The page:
Suburbs aren’t often thought of as travel destinations, particularly when the nearby urban core has come into its own. But Aurora, the big and noisy suburb east of Denver proper, is finding its place as a travel destination through the diversity of its food scene.
Aurora has long been an arrival point for immigrants in Colorado. Of the city’s 375,000 residents, 19.9 percent — nearly 75,000 people — are foreign-born, according to US Census data. Aurora is a less expensive alternative for people to live and work compared to the rising costs of Denver, and many immigrants have become small business owners and opened restaurants. The result is a food culture that stands apart from the outdoors, sports, and cannabis sectors that typically draw visitors to Colorado.
“Aurora is a welcoming city with residents representing cultures around the world,” Aurora mayor Mike Coffman tells Matador. “Nothing illustrates that better than our rich culinary scene along the Havana corridor, Colfax Avenue, and throughout the community.”
The region has experienced massive growth since the mid-1990s. Denver International Airport opened on a parcel of land adjacent to the city of Aurora in 1995, replacing the old Stapleton Airport that was northwest of Aurora. Easy access for travelers, combined with the craft beer market and outdoors, drew nearly 32 million visitors to the Denver area in 2017, according to numbers from Visit Denver. The state also saw 70,000 people move in that same year and 80,000 the next, a statistic dominated by outdoors-minded (and social media-savvy) Gen-Xers and Millennials not shy about sharing the place they “discovered” with friends and family back home.
With that growth, Aurora has worked to promote the communities that already call the city home.
“In partnership with our Office of International and Immigrant Affairs and business groups like the Havana BID, we are bringing in new international eateries and are actively promoting the fact that we have the best food scene in the metro area,” Juan Mercano, an Aurora City Council member, told Matador. “Aurora’s diversity is well represented in the restaurants that call our city home, and our broad range of cuisine really exemplifies that we are an international city with a lot to offer.”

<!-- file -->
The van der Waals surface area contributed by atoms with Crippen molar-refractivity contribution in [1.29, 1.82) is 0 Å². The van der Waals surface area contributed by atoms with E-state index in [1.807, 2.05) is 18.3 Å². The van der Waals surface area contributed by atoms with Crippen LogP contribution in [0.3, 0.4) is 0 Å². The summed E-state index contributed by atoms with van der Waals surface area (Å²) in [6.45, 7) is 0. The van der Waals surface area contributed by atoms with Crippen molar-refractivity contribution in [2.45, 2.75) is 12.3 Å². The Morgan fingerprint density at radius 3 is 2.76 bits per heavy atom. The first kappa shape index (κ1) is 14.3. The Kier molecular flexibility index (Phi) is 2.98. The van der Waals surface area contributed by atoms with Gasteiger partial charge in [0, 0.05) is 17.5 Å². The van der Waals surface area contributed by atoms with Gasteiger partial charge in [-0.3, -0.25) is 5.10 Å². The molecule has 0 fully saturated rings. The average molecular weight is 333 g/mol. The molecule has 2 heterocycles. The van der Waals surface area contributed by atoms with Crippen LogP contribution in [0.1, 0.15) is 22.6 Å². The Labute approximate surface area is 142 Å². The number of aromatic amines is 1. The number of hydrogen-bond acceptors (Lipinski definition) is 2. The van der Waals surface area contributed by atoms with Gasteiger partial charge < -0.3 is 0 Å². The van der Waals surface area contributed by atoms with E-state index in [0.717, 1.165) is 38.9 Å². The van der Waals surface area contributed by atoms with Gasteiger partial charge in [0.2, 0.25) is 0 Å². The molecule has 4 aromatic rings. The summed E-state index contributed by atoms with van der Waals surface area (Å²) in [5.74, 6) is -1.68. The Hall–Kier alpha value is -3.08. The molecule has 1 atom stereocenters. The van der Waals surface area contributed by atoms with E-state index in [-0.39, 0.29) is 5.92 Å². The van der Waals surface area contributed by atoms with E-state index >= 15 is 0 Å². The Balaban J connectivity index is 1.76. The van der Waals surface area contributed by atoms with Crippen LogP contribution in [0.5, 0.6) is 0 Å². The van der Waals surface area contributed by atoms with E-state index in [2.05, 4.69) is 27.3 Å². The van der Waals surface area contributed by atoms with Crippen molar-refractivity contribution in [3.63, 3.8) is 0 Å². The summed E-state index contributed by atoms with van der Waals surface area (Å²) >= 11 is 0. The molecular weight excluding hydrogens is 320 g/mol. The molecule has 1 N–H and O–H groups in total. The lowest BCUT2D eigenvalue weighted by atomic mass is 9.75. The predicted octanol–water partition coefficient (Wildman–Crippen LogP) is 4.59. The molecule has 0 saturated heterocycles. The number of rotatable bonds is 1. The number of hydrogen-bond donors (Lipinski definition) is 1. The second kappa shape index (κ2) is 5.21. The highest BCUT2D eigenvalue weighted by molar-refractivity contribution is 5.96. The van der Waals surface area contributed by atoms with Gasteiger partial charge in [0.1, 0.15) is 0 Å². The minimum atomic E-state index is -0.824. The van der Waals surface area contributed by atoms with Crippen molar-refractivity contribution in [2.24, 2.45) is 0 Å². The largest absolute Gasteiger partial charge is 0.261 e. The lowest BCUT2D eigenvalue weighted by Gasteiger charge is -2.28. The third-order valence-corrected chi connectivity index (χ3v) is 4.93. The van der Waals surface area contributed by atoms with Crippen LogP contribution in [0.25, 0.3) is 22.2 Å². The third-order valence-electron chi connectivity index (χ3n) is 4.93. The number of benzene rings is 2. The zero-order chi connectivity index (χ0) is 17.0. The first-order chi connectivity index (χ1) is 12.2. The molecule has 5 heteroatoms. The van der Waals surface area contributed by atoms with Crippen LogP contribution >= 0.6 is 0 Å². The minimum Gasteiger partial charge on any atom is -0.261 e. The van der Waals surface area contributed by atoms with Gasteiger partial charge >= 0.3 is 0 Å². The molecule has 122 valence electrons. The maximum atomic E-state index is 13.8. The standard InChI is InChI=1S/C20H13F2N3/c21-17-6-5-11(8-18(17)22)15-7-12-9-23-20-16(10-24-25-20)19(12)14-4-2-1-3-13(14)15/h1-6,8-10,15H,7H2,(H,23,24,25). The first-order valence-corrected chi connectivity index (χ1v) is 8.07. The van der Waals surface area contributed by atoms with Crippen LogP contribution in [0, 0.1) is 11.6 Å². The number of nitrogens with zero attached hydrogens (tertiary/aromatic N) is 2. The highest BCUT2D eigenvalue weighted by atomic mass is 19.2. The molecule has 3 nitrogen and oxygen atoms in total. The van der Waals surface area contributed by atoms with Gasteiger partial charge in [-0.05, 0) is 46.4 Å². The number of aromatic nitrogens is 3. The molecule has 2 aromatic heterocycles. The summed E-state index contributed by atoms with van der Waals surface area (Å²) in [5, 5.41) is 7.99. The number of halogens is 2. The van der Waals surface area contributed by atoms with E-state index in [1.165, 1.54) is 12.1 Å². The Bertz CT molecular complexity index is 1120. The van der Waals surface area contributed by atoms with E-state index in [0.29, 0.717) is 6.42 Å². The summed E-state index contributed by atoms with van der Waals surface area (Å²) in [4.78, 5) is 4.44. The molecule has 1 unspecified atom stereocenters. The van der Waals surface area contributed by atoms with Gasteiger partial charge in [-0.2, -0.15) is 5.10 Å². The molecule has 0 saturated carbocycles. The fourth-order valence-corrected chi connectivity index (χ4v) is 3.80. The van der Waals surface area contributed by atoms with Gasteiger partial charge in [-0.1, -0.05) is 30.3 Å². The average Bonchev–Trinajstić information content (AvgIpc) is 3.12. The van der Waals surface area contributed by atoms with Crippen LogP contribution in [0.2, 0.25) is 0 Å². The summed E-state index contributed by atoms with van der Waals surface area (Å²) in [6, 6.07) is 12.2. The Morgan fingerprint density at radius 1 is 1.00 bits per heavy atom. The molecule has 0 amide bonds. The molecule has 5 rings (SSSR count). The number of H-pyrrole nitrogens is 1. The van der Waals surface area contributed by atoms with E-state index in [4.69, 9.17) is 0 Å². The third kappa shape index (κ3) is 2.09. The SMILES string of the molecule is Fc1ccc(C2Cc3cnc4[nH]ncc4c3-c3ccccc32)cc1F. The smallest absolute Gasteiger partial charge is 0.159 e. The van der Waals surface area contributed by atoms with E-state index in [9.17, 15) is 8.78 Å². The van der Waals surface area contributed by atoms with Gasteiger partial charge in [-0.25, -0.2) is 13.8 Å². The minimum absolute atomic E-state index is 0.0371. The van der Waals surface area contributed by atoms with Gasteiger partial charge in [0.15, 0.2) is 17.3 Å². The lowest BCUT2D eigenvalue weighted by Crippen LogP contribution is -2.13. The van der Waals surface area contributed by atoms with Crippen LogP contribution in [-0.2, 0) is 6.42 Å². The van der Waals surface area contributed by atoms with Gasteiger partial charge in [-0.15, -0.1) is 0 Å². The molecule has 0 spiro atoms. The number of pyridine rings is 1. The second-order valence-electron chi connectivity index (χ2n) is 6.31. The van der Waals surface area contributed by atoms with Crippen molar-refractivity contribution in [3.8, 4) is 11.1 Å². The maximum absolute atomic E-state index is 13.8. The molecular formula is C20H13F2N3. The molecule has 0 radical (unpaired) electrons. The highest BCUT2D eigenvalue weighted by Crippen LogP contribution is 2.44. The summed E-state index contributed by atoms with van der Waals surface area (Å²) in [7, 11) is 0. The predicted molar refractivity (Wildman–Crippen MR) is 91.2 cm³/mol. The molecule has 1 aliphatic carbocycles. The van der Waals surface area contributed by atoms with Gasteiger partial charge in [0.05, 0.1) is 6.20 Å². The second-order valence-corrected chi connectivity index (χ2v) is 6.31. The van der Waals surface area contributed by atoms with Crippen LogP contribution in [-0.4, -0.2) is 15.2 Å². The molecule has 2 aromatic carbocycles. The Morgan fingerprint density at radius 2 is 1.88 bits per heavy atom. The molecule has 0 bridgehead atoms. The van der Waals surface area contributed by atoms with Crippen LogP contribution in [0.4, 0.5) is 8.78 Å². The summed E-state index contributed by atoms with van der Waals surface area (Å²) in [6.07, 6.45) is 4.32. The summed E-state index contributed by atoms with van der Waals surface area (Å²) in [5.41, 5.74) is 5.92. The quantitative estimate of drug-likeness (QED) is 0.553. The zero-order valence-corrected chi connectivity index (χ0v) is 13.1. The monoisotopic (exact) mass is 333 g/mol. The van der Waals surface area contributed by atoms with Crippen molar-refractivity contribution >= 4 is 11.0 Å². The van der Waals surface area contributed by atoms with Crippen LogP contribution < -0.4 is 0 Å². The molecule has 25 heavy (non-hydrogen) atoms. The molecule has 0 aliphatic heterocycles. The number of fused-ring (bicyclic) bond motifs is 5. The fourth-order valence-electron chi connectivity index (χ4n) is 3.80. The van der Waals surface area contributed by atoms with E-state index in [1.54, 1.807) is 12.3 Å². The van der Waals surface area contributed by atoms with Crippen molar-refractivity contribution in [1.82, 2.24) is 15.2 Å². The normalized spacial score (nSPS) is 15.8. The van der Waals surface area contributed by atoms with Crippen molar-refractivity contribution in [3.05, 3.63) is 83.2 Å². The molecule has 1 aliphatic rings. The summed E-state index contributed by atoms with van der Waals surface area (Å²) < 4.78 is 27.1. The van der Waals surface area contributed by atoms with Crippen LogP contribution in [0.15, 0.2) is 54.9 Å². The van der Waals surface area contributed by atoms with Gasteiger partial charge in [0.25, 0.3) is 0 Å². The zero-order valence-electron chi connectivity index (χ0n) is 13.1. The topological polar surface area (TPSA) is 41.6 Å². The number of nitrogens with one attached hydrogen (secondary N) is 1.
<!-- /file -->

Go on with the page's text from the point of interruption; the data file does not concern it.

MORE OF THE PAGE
Since 2012, Aurora’s city website has maintained a dining guide called YUM AURORA to chronicle restaurants by cuisine, with dedicated sections for African, South American, Middle Eastern, and others. Modern food halls like the Stanley Marketplace, opened just north of Colfax Avenue in 2016, hosts Cheluna Brewing, the state’s first Latino-owned and -operated brewery, and casual restaurants like Misaki, a sushi counter in the market’s main hall.
A tourism, visitor, and convention bureau, Visit Aurora was established in 2010 to help market these efforts.
“Aurora has definitely embraced our ethnic restaurants as something unique about our city and that we are continually promoting,” says Françoise Bergan, another Aurora City Council member.
Often, the hardest part of eating out in Aurora is deciding where to go.
One place to start is Colfax Avenue. This is where you’ll find Mango House, which opened in 2012 as a community hub and home for refugees and new arrivals in the city. Mango House offers a grocery, medical clinic, and youth center. In addition to its humanitarian services, the space is home to an international food hall with Syrian, Nepalese, and Ethiopian stalls, as well as Colorado’s first Burmese restaurant, Urban Burma.
Colfax Avenue — and particularly its eastern leg running through Aurora — has long been a hotspot for restaurants you can’t find in central Denver. Here, you can try Eastern European food at Baba and Pop’s Pierogi Shop or get your pho fix at Top Pho. Some of the best places to eat, however, are the small, family-run Mexican restaurants. Eating at every Mexican joint on East Colfax would take weeks of nonstop consumption — your best bet (unless you’re in town for a while) is to find a spot with a gathering of people outside and pull over immediately. Try traditional plates at La Costa or head to Tacos y Pupusas for the best of, well, exactly what you’d expect.
Along Havana Street, the city’s main thoroughfare, you’ll find restaurants that reflect the Korean community in Aurora. Plans had circulated a few years ago for an official Koreatown designation along Havana Street, but those were scrapped in order to prevent the image that the city was highlighting one culture over another. This would have been Colorado’s only such designation, but Bergan notes that the city would “rather celebrate all of our diverse cultures” than promote only one.
Still, it isn’t hard to see the influence the Korean community has on the city. The commercial stretch of Havana and the streets just off of it are home to more than a dozen Korean restaurants. There are spots like Funny Plus, which has a broad menu of barbecue, bulgogi, kimchi dishes, fried chicken, and other favorites. Dae Gee, a small chain with on-table grills, has a staff accustomed to walking diners through Korean-style dining.
Many restaurants are just a short walk away from each other after you hop in an Uber or take the light rail to the shopping center at South Havana Street and East Evans Ave.